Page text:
The government has estimated the cost of alcohol misuse in society at around £21 billion a year, including £11 billion in alcohol-related crime in England and Wales. As such, both in-store and online retailers are under greater scrutiny to ensure they’re taking all reasonable precautions to verify age when selling alcohol. Past court cases have also clearly established that a retailer is more likely to face conviction if they can’t demonstrate positive steps taken to comply with the law.

To ensure your age verification meets all due diligence requirements, read on to learn:

  • the legal age for purchasing alcohol in the UK,

  • UK sales of alcohol laws for online retailers,

  • non-compliance penalties, and

  • how to be legally compliant when selling alcohol online.

Buying Alcohol In The UK: What Is The Legal Age?

In the UK, you must be over the age of 18 to purchase alcohol.

UK Sale Of Alcohol Laws For Online Retailers.

1. Alcohol & Young People.

To quote the government guidance:

2. Licensing Act 2003.

Laws around the actual sale of alcohol, whether it be in-store or online, fall under the Licensing Act 2003. It’s important to read up on the different types of alcohol licences available as the rules vary considerably between each option and how businesses are set-up their sales and distribution. The government guidance can be found here.

Non-Compliance Penalties For Online Retailers Selling Alcohol.

According to government guidance, online retailers face a maximum fine of £5,000 for selling or supplying alcohol to children. In addition, personal licences can be suspended or forfeited on a first offence.

If a retailer persistently sells alcohol to customers under the age of 18, the fine increases to £20,000.

Legal Compliance When Selling Alcohol Online.

Online retailers need to understand not only the law, but also the level of due diligence expected from them to avoid penalties. For example, the Trading Standards Institute Advice outlines what wouldn’t be considered satisfactory due diligence.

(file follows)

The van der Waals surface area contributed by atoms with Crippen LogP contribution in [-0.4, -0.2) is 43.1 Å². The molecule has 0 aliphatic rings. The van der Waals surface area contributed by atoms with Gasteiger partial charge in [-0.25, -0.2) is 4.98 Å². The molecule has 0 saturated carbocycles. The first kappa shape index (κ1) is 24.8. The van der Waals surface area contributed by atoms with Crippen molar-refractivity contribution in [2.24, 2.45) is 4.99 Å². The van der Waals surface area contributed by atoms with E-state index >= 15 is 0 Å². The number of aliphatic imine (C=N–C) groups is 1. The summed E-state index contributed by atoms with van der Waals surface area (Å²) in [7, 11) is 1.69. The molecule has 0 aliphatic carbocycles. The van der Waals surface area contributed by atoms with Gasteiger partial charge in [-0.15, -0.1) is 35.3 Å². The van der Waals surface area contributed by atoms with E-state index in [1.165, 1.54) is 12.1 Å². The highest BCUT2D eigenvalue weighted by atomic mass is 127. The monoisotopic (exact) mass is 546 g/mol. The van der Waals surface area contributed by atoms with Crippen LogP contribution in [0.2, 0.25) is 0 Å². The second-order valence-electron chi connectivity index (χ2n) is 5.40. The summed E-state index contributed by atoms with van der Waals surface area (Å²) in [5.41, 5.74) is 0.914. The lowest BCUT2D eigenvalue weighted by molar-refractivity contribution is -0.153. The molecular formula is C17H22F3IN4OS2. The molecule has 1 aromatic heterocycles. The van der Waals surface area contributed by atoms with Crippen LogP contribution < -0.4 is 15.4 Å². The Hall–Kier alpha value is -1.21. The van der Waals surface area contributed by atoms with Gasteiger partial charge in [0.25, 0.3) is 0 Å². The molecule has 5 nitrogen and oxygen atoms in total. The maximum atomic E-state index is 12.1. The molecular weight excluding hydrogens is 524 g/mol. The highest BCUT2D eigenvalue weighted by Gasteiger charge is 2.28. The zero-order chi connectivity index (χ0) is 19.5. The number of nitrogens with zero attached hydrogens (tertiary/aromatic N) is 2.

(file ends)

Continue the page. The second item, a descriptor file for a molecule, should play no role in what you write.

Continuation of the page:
Trading Standards Institute Advice:

“Retailers should take positive steps to verify the age of the purchaser when selling age-restricted products. The following are examples that are unlikely to be enough to satisfy the requirements of taking all reasonable precautions and exercising all due diligence:

  • relying on the purchaser confirming they are over the minimum age

  • asking the purchaser simply to provide a date of birth

  • using tick boxes to ask purchasers to confirm they are over the minimum age

  • using a general disclaimer such as: 'Anyone ordering this product from our website will be deemed to be at least 18'”

To check their own age verification measures are compliant with the law, online retailers can refer to:

1. Publicly Available Specification (PAS) 1296: Online Age Checking.

In May 2020, the Home Office advised that “anyone selling alcohol online or by phone should already be taking all reasonable steps to verify age at the point of sale in order to avoid committing an offence of selling alcohol to a child. PAS 1296 is a good point of reference for these steps.”

Developed by the Digital Policy Alliance and British Standards Institution (BSI), PAS 1296 is the industry standard for effective age verification. It offers a code of practice for businesses that either provide age-checking services or need to use these services in order to sell their products. By following the due diligence recommendations PAS 1296 provides, businesses can ensure they are fully compliant with the law.

2. Age Verification Providers Association (AVPA) Code Of Conduct.

If you’re using a third party to manage your age-checking process, it may be worth checking to see if they are an AVPA member. Representing businesses providing age verification services, the association has a code of conduct for its members to ensure trading standards in the following areas: fairness and transparency, use of appropriate verification methods, security and privacy, accuracy, and independence.

3. General Data Protection Regulation (GDPR).

The General Data Protection Regulation (GDPR) applies to all retailers, regardless of the type of products and services sold, and is designed to ensure your customers’ personal data is held safely and securely. As such, this legal framework applies when you are verifying your customers’ age during the selling process. Any measures you take must be compliant with GDPR regulations.

Age verification: have you got all your bottles lined up in a row?

Sobering Thoughts & Next Steps.

The pressure is high to ensure all reasonable precautions to verify age when selling alcohol, particularly with the threat of fines and closure of your business. However, by selecting a reliable and cost-effective online solution, you can rest easy in the knowledge that your processes are regulatory compliant.

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